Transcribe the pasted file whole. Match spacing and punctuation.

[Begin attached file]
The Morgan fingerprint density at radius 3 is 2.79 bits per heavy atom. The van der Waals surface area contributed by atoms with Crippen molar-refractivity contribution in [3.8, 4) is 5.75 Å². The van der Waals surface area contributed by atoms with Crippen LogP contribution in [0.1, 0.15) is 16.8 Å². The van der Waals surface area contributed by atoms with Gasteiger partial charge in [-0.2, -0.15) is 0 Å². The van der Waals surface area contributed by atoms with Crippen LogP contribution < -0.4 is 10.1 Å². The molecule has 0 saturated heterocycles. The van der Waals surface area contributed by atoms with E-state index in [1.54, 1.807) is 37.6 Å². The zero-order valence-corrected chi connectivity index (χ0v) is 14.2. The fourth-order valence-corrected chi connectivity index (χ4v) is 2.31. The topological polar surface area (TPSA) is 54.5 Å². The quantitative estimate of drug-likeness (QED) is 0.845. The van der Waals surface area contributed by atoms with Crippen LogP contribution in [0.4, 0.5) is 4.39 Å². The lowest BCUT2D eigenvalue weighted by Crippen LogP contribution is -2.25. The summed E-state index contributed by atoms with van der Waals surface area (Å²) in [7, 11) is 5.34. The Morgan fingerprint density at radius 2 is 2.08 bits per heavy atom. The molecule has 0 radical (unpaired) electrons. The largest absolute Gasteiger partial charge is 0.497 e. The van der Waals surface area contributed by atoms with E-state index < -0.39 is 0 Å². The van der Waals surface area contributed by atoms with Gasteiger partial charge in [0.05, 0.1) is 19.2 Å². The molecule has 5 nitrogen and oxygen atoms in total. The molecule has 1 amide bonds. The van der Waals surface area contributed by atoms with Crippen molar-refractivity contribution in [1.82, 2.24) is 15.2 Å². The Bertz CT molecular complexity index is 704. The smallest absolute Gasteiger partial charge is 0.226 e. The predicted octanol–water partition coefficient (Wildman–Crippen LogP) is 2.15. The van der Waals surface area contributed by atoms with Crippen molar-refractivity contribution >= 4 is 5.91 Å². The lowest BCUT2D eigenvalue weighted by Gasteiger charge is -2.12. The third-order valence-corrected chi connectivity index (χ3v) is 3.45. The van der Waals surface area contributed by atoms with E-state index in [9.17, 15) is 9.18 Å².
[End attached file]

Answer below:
The Morgan fingerprint density at radius 3 is 2.79 bits per heavy atom. The van der Waals surface area contributed by atoms with Crippen molar-refractivity contribution in [3.8, 4) is 5.75 Å². The van der Waals surface area contributed by atoms with Crippen LogP contribution in [0.1, 0.15) is 16.8 Å². The van der Waals surface area contributed by atoms with Gasteiger partial charge in [-0.2, -0.15) is 0 Å². The van der Waals surface area contributed by atoms with Crippen LogP contribution < -0.4 is 10.1 Å². The molecule has 0 saturated heterocycles. The van der Waals surface area contributed by atoms with E-state index in [1.54, 1.807) is 37.6 Å². The zero-order valence-corrected chi connectivity index (χ0v) is 14.2. The fourth-order valence-corrected chi connectivity index (χ4v) is 2.31. The topological polar surface area (TPSA) is 54.5 Å². The quantitative estimate of drug-likeness (QED) is 0.845. The van der Waals surface area contributed by atoms with Crippen LogP contribution in [0.4, 0.5) is 4.39 Å². The lowest BCUT2D eigenvalue weighted by Crippen LogP contribution is -2.25. The summed E-state index contributed by atoms with van der Waals surface area (Å²) in [7, 11) is 5.34. The Morgan fingerprint density at radius 2 is 2.08 bits per heavy atom. The molecule has 0 radical (unpaired) electrons. The largest absolute Gasteiger partial charge is 0.497 e. The van der Waals surface area contributed by atoms with E-state index < -0.39 is 0 Å². The van der Waals surface area contributed by atoms with Gasteiger partial charge in [0.05, 0.1) is 19.2 Å². The molecule has 5 nitrogen and oxygen atoms in total. The molecule has 1 amide bonds. The van der Waals surface area contributed by atoms with Crippen molar-refractivity contribution in [1.82, 2.24) is 15.2 Å². The Bertz CT molecular complexity index is 704. The smallest absolute Gasteiger partial charge is 0.226 e. The predicted octanol–water partition coefficient (Wildman–Crippen LogP) is 2.15. The van der Waals surface area contributed by atoms with Crippen molar-refractivity contribution >= 4 is 5.91 Å². The lowest BCUT2D eigenvalue weighted by Gasteiger charge is -2.12. The third-order valence-corrected chi connectivity index (χ3v) is 3.45. The van der Waals surface area contributed by atoms with E-state index in [9.17, 15) is 9.18 Å².